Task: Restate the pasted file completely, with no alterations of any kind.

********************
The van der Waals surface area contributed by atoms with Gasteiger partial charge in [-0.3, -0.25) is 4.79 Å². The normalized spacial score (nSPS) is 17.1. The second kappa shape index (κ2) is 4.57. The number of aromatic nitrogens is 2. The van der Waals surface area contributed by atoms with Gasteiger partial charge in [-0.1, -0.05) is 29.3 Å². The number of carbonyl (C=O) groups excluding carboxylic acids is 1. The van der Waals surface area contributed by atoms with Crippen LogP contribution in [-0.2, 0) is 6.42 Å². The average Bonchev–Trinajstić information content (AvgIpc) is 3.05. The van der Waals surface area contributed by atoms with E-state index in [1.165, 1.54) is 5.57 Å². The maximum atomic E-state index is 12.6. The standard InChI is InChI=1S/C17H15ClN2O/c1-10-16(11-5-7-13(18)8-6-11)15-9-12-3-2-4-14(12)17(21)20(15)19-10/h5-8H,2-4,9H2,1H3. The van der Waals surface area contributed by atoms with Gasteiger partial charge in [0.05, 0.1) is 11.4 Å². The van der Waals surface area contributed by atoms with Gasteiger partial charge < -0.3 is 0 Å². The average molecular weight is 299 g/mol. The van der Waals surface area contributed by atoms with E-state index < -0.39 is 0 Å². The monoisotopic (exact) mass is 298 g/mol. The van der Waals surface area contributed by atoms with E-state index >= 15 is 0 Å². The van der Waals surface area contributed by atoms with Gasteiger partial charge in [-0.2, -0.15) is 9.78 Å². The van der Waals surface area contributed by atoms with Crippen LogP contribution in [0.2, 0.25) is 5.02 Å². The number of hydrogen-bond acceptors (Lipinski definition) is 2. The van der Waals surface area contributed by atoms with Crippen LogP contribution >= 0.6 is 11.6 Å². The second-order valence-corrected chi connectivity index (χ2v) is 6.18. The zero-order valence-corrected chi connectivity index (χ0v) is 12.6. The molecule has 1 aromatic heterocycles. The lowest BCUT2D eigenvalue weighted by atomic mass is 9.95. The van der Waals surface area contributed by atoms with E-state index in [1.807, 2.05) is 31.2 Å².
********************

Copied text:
The van der Waals surface area contributed by atoms with Gasteiger partial charge in [-0.3, -0.25) is 4.79 Å². The normalized spacial score (nSPS) is 17.1. The second kappa shape index (κ2) is 4.57. The number of aromatic nitrogens is 2. The van der Waals surface area contributed by atoms with Gasteiger partial charge in [-0.1, -0.05) is 29.3 Å². The number of carbonyl (C=O) groups excluding carboxylic acids is 1. The van der Waals surface area contributed by atoms with Crippen LogP contribution in [-0.2, 0) is 6.42 Å². The average Bonchev–Trinajstić information content (AvgIpc) is 3.05. The van der Waals surface area contributed by atoms with E-state index in [1.165, 1.54) is 5.57 Å². The maximum atomic E-state index is 12.6. The standard InChI is InChI=1S/C17H15ClN2O/c1-10-16(11-5-7-13(18)8-6-11)15-9-12-3-2-4-14(12)17(21)20(15)19-10/h5-8H,2-4,9H2,1H3. The van der Waals surface area contributed by atoms with Gasteiger partial charge in [0.05, 0.1) is 11.4 Å². The van der Waals surface area contributed by atoms with Gasteiger partial charge < -0.3 is 0 Å². The average molecular weight is 299 g/mol. The van der Waals surface area contributed by atoms with E-state index < -0.39 is 0 Å². The monoisotopic (exact) mass is 298 g/mol. The van der Waals surface area contributed by atoms with E-state index >= 15 is 0 Å². The van der Waals surface area contributed by atoms with Gasteiger partial charge in [-0.2, -0.15) is 9.78 Å². The van der Waals surface area contributed by atoms with Crippen LogP contribution in [0.2, 0.25) is 5.02 Å². The number of hydrogen-bond acceptors (Lipinski definition) is 2. The van der Waals surface area contributed by atoms with Crippen LogP contribution >= 0.6 is 11.6 Å². The second-order valence-corrected chi connectivity index (χ2v) is 6.18. The zero-order valence-corrected chi connectivity index (χ0v) is 12.6. The molecule has 1 aromatic heterocycles. The lowest BCUT2D eigenvalue weighted by atomic mass is 9.95. The van der Waals surface area contributed by atoms with E-state index in [1.807, 2.05) is 31.2 Å².